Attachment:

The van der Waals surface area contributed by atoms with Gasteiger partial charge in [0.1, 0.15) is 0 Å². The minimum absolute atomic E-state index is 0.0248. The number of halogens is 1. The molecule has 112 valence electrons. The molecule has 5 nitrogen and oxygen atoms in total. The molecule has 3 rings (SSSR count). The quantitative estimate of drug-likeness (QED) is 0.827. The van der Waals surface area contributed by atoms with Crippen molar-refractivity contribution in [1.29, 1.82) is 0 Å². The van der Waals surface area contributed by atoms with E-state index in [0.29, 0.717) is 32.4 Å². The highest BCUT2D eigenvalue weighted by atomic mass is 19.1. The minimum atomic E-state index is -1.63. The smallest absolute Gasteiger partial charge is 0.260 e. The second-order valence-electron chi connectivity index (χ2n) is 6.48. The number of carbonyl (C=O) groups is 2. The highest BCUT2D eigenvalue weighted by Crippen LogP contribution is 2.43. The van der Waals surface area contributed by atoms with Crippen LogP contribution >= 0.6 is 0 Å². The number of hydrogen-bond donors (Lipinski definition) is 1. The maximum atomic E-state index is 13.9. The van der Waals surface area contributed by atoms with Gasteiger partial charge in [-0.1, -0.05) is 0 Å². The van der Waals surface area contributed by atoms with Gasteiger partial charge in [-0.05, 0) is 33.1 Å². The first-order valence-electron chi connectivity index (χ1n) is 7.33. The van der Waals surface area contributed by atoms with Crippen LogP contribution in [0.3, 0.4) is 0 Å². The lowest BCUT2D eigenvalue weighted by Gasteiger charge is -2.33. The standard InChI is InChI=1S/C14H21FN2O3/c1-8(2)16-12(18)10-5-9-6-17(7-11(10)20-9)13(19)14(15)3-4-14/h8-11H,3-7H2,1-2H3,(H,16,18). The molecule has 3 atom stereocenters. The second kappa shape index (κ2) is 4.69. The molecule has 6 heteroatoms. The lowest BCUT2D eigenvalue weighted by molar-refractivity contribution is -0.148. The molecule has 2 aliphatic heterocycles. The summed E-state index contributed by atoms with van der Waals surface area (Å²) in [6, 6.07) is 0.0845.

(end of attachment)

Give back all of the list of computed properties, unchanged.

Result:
The van der Waals surface area contributed by atoms with Gasteiger partial charge in [0.1, 0.15) is 0 Å². The minimum absolute atomic E-state index is 0.0248. The number of halogens is 1. The molecule has 112 valence electrons. The molecule has 5 nitrogen and oxygen atoms in total. The molecule has 3 rings (SSSR count). The quantitative estimate of drug-likeness (QED) is 0.827. The van der Waals surface area contributed by atoms with Crippen molar-refractivity contribution in [1.29, 1.82) is 0 Å². The van der Waals surface area contributed by atoms with E-state index in [0.29, 0.717) is 32.4 Å². The highest BCUT2D eigenvalue weighted by atomic mass is 19.1. The minimum atomic E-state index is -1.63. The smallest absolute Gasteiger partial charge is 0.260 e. The second-order valence-electron chi connectivity index (χ2n) is 6.48. The number of carbonyl (C=O) groups is 2. The highest BCUT2D eigenvalue weighted by Crippen LogP contribution is 2.43. The van der Waals surface area contributed by atoms with Crippen LogP contribution >= 0.6 is 0 Å². The number of hydrogen-bond donors (Lipinski definition) is 1. The maximum atomic E-state index is 13.9. The van der Waals surface area contributed by atoms with Gasteiger partial charge in [-0.1, -0.05) is 0 Å². The van der Waals surface area contributed by atoms with Gasteiger partial charge in [-0.05, 0) is 33.1 Å². The first-order valence-electron chi connectivity index (χ1n) is 7.33. The van der Waals surface area contributed by atoms with Crippen LogP contribution in [0.3, 0.4) is 0 Å². The lowest BCUT2D eigenvalue weighted by Gasteiger charge is -2.33. The standard InChI is InChI=1S/C14H21FN2O3/c1-8(2)16-12(18)10-5-9-6-17(7-11(10)20-9)13(19)14(15)3-4-14/h8-11H,3-7H2,1-2H3,(H,16,18). The molecule has 3 atom stereocenters. The second kappa shape index (κ2) is 4.69. The molecule has 6 heteroatoms. The lowest BCUT2D eigenvalue weighted by molar-refractivity contribution is -0.148. The molecule has 2 aliphatic heterocycles. The summed E-state index contributed by atoms with van der Waals surface area (Å²) in [6, 6.07) is 0.0845.